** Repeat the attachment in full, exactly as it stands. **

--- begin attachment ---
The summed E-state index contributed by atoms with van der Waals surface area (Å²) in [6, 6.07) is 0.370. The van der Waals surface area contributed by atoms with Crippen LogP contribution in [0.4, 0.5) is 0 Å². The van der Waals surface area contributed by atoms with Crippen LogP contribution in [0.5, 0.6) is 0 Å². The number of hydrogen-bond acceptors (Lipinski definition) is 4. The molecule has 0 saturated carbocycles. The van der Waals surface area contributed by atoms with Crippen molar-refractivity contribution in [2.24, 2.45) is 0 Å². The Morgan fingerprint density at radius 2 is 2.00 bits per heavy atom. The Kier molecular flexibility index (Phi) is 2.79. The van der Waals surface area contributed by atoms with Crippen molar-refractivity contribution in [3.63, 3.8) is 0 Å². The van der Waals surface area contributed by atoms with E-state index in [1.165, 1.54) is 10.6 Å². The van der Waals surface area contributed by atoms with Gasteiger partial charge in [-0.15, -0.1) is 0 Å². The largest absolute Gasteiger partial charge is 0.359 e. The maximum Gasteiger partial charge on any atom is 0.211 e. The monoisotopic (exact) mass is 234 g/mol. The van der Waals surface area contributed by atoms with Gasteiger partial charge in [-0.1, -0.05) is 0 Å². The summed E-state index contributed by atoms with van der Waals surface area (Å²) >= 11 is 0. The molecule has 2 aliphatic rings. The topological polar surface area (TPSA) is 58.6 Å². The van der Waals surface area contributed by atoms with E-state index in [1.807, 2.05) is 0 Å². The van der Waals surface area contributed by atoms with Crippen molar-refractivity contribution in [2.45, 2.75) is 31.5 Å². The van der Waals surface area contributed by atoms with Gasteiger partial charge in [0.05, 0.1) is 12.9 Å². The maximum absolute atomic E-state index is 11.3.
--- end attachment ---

The summed E-state index contributed by atoms with van der Waals surface area (Å²) in [6, 6.07) is 0.370. The van der Waals surface area contributed by atoms with Crippen LogP contribution in [0.4, 0.5) is 0 Å². The van der Waals surface area contributed by atoms with Crippen LogP contribution in [0.5, 0.6) is 0 Å². The number of hydrogen-bond acceptors (Lipinski definition) is 4. The molecule has 0 saturated carbocycles. The van der Waals surface area contributed by atoms with Crippen molar-refractivity contribution in [2.24, 2.45) is 0 Å². The Morgan fingerprint density at radius 2 is 2.00 bits per heavy atom. The Kier molecular flexibility index (Phi) is 2.79. The van der Waals surface area contributed by atoms with Crippen molar-refractivity contribution in [3.63, 3.8) is 0 Å². The van der Waals surface area contributed by atoms with E-state index in [1.165, 1.54) is 10.6 Å². The van der Waals surface area contributed by atoms with Gasteiger partial charge in [-0.15, -0.1) is 0 Å². The largest absolute Gasteiger partial charge is 0.359 e. The maximum Gasteiger partial charge on any atom is 0.211 e. The monoisotopic (exact) mass is 234 g/mol. The van der Waals surface area contributed by atoms with Gasteiger partial charge in [-0.1, -0.05) is 0 Å². The summed E-state index contributed by atoms with van der Waals surface area (Å²) >= 11 is 0. The molecule has 2 aliphatic rings. The topological polar surface area (TPSA) is 58.6 Å². The van der Waals surface area contributed by atoms with E-state index in [1.807, 2.05) is 0 Å². The van der Waals surface area contributed by atoms with Crippen molar-refractivity contribution in [2.45, 2.75) is 31.5 Å². The van der Waals surface area contributed by atoms with Gasteiger partial charge in [0.05, 0.1) is 12.9 Å². The maximum absolute atomic E-state index is 11.3.